Paseo Montejo Street is world renowned for its beauty, history, mansions, and culture. I experienced Paseo Montejo twice during my week in Merida. The first time I went with my friend, Rebecca and walked by Palacio Canton, Anthropological History Museum, and Monument La Patria.

Our walk was cut short when it started pouring rain prompting a coffee break lol.

Walk with Me on Paseo Montejo


4 Learn About Merida's History and Culture in Museums

Merida impressed me with its access to museums for free to promote cultural and historical education. I visited City of Merida and Casa Montejo Museum and they were both free!

City of Merida Museum (Museo de la Ciudad de Merida)**:

Housed in a magnificent colonial-era building in the heart of Merida, the City of Merida Museum is a captivating journey through the city's history and culture. It presents an impressive array of artifacts, documents, and art that span from the ancient Maya civilization to the colonial era and beyond.

Visitors not only learn about the city's past but also have the opportunity to appreciate the architectural beauty of the historic building itself. The museum's vibrant cultural events and exhibitions further enrich the visitor's experience, making it a cornerstone of Merida's cultural heritage.

I spent an hour ish at the museum.

Casa Montejo Museum (Museo Casa de Montejo)

The Casa Montejo Museum offers a window into the opulent past of the influential Montejo family, who played a pivotal role in the city's history. Set within the beautifully restored Casa de Montejo, renowned for its ornate Spanish Plateresque architecture, the museum allows visitors to step back in time.

It showcases period furniture, art, and personal items that reflect the lifestyle and cultural contributions of the Montejo family. The historical resonance of the mansion and its interactive exhibits add depth to the visitor's understanding of Merida's historical legacy, making it a must-visit destination for history and architecture enthusiasts.

It is located in the City Center on one of the side streets within the square.


5 Experience the Best Cenotes near Merida, Mexico

If you are anything like me, you love travel, adventure, and water sports. Cenotes, or sinkholes, in Mexico provide you with all of these AND awe and wonder.

These are a snapshot of the five Cenotes I visited near Merida, Mexico during my visit in 2023.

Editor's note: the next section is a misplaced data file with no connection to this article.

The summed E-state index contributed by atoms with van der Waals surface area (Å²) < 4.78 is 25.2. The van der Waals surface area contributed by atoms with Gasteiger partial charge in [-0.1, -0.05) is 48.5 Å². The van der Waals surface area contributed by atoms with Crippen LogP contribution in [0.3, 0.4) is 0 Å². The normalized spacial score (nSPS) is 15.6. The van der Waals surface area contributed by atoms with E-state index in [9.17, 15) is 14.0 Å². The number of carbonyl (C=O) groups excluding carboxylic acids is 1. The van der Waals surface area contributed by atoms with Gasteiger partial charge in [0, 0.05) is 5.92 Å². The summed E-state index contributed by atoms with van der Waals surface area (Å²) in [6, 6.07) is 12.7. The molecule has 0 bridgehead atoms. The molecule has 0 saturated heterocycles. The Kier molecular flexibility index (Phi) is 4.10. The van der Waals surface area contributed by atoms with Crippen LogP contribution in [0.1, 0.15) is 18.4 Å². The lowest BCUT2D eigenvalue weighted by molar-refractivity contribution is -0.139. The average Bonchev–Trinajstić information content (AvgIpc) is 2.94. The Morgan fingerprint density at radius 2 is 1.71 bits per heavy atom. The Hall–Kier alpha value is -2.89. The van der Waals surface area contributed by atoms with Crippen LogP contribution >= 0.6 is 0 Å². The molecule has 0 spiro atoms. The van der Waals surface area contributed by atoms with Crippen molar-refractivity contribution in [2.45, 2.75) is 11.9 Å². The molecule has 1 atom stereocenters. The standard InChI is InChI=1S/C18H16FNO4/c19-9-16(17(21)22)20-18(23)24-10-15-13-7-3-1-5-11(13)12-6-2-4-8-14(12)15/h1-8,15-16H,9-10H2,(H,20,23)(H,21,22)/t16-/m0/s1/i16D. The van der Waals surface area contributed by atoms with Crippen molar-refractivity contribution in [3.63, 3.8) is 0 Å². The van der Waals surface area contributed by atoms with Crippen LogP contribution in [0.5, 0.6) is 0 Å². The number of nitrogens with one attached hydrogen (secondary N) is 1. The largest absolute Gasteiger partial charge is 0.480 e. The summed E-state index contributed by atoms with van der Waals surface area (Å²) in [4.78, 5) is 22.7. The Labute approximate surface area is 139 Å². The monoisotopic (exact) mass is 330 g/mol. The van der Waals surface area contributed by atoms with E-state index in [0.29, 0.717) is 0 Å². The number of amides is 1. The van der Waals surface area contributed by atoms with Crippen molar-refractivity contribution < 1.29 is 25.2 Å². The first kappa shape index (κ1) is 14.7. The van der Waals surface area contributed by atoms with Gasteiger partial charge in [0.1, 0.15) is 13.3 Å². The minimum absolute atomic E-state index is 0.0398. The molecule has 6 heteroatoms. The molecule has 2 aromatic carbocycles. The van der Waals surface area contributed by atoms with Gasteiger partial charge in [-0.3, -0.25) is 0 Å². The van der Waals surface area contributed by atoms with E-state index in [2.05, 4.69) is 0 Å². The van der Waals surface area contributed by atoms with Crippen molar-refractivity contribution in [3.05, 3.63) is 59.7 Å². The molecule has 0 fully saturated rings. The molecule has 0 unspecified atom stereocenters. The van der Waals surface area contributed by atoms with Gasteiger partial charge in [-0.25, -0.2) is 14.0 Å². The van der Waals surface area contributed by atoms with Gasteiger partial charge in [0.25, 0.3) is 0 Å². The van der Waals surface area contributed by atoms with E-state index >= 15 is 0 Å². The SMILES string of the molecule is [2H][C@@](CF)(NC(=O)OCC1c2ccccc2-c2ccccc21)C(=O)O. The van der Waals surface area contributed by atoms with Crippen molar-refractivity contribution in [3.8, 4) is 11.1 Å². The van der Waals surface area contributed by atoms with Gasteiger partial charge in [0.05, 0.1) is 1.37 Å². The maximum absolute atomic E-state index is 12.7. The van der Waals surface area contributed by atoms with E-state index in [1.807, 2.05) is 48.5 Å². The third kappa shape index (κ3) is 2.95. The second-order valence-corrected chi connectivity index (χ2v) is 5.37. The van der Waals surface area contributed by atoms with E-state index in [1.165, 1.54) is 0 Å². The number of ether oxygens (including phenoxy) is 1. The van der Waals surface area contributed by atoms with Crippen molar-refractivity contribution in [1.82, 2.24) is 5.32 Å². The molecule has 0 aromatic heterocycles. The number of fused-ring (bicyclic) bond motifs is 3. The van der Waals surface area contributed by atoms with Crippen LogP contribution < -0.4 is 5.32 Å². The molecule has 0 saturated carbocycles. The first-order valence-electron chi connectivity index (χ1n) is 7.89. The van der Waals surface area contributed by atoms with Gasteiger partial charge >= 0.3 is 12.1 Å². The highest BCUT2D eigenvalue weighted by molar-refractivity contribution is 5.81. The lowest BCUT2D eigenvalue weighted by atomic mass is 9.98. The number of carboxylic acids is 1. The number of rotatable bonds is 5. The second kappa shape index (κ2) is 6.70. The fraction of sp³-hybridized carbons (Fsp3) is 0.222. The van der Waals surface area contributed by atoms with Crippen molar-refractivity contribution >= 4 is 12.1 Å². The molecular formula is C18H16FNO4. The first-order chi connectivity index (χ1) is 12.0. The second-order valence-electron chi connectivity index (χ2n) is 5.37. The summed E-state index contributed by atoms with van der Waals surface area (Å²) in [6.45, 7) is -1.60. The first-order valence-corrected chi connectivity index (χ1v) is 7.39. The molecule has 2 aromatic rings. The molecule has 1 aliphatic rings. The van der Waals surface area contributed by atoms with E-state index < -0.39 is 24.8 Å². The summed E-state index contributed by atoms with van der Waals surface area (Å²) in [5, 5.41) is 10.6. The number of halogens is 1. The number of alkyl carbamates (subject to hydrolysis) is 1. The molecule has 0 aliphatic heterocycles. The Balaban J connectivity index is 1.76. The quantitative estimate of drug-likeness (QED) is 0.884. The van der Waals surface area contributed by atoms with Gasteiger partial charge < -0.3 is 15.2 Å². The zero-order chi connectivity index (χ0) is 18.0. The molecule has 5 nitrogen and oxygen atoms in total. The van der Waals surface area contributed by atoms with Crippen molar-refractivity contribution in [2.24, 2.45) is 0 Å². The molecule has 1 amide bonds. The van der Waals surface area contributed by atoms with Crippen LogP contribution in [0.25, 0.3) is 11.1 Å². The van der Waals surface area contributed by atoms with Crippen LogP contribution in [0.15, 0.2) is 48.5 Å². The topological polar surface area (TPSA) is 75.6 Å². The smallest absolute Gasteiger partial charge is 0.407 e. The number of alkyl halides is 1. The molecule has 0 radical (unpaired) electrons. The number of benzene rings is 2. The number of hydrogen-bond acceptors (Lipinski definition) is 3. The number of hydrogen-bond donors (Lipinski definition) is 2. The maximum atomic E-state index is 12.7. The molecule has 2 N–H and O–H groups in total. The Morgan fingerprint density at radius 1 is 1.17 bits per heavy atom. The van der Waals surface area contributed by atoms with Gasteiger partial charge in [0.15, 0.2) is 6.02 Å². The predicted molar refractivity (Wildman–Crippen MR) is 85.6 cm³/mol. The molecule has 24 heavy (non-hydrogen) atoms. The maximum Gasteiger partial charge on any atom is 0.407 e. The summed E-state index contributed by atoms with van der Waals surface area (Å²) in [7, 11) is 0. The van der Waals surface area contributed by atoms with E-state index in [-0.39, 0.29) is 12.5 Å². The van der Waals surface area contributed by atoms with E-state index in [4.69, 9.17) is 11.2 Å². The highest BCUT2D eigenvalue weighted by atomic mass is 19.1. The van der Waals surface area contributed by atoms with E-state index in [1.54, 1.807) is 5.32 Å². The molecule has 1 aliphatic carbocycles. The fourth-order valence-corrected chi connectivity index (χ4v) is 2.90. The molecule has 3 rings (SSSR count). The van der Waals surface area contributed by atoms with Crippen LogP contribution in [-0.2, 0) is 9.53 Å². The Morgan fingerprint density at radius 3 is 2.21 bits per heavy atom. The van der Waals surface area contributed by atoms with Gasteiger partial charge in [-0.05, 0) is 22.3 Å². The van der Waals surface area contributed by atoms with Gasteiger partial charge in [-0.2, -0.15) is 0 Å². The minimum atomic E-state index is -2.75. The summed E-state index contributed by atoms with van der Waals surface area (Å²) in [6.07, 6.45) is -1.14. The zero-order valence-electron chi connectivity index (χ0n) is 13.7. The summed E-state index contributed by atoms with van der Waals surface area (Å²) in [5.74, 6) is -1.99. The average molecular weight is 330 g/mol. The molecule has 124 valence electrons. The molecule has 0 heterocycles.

There are over 3,000 Cenotes discovered and no two are the same! In the Best Cenotes in Mexico,

I share the 20+ I have visited so far in and near Tulum, Valladolid, Cancun, and Merida.


6 Ride the Hop on and Off Bus Tour in Merida, Mexico

One of my other favorite ways to experience a city is Hop on and Off Tours.

These are great to see a lot in a short amount of time, include transportation for a day or two, and create social media content like a boss.

7 Travel to Tulum, Mexico

A great day trip to your adventures in Mexico is travel to Tulum. I spent over 3 months in Tulum in 2021 and loved it! See for yourself if all the Instagram reel hype is real.


8 Witness a Wonder of the World: Chichen Itza

Witness a Wonder of the World, Chichen Itza, and Travel to Valladolid, Mexico. In 2021,

I spent about 2 weeks in Valladolid and visited Chichen Itza on a day trip.


9 Travel to the Maldives of Mexico: Bacalar, Mexico

It is easy to see why I or anyone returns to Mexico. I say Mexico is like 10 countries in one.

If you haven't added Travel to the Maldives of Mexico, Bacalar, Mexico to your must do bucketlist adventures, it is time to! Within about 4 hours from Playa, or 2 hours of Tulum, it is easy to get to.


10 Enjoy Food in Merida, Mexico

Mexican food is some of the best food in the world. It is easy to taste why! Some of my favorite spots in Merida included Museum of Gastronomia, La Dona Gorditas, and Marquesitas at Plaza Grande.

All images are Museum of Gastronomia where you may experience a beautiful casona, culinary experience, and delicious food.

I recommend Dona Gorditas with the Nepal Gorditas (vegan made from cactus!) and Marquisitas (crepe like roll-up with stuffing you want - I do banana and peanut butter)

You may find all the food spots on Google GPS and Trip Advisor.


Top 10 Things to Do: Merida, Mexico

Mexico will delight you at every twist and turn in Merida.

Whether you want to experience the walkable streets, colonial architecture, Paseo Montejo, or a must do bucket list adventure with the best cenotes in Mexico, or any of my other Top 10 Things to Do in Merida, Mexico you will love it.

What activities interest you to do for Top 10 Merida, Mexico Things to Do?